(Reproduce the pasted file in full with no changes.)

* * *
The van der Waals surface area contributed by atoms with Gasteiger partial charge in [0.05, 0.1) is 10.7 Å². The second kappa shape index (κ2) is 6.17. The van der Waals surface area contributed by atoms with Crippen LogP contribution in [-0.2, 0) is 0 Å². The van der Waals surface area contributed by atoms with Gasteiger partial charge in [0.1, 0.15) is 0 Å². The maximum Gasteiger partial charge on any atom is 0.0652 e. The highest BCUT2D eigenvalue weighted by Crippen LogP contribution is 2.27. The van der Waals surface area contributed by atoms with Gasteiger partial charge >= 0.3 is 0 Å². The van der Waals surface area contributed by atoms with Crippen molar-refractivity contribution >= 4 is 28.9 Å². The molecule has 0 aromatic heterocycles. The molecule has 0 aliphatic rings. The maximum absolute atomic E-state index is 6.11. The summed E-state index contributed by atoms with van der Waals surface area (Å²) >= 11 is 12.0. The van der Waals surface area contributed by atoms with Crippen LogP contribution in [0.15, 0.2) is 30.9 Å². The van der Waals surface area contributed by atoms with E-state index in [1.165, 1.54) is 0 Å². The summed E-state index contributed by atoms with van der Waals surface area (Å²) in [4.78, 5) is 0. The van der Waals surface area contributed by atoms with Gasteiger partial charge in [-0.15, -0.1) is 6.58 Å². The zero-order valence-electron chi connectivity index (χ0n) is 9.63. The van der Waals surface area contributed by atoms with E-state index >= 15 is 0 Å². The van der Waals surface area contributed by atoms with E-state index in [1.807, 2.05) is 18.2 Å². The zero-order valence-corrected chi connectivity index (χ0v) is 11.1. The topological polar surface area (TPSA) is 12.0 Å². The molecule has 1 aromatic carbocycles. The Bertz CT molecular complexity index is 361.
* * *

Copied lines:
The van der Waals surface area contributed by atoms with Gasteiger partial charge in [0.05, 0.1) is 10.7 Å². The second kappa shape index (κ2) is 6.17. The van der Waals surface area contributed by atoms with Crippen LogP contribution in [-0.2, 0) is 0 Å². The van der Waals surface area contributed by atoms with Gasteiger partial charge in [0.1, 0.15) is 0 Å². The maximum Gasteiger partial charge on any atom is 0.0652 e. The highest BCUT2D eigenvalue weighted by Crippen LogP contribution is 2.27. The van der Waals surface area contributed by atoms with Gasteiger partial charge >= 0.3 is 0 Å². The van der Waals surface area contributed by atoms with Crippen molar-refractivity contribution >= 4 is 28.9 Å². The molecule has 0 aromatic heterocycles. The molecule has 0 aliphatic rings. The maximum absolute atomic E-state index is 6.11. The summed E-state index contributed by atoms with van der Waals surface area (Å²) >= 11 is 12.0. The van der Waals surface area contributed by atoms with Crippen LogP contribution in [0.15, 0.2) is 30.9 Å². The van der Waals surface area contributed by atoms with E-state index in [1.165, 1.54) is 0 Å². The summed E-state index contributed by atoms with van der Waals surface area (Å²) in [4.78, 5) is 0. The van der Waals surface area contributed by atoms with Gasteiger partial charge in [-0.15, -0.1) is 6.58 Å². The zero-order valence-electron chi connectivity index (χ0n) is 9.63. The van der Waals surface area contributed by atoms with E-state index >= 15 is 0 Å². The van der Waals surface area contributed by atoms with E-state index in [1.807, 2.05) is 18.2 Å². The zero-order valence-corrected chi connectivity index (χ0v) is 11.1. The topological polar surface area (TPSA) is 12.0 Å². The molecule has 1 aromatic carbocycles. The Bertz CT molecular complexity index is 361.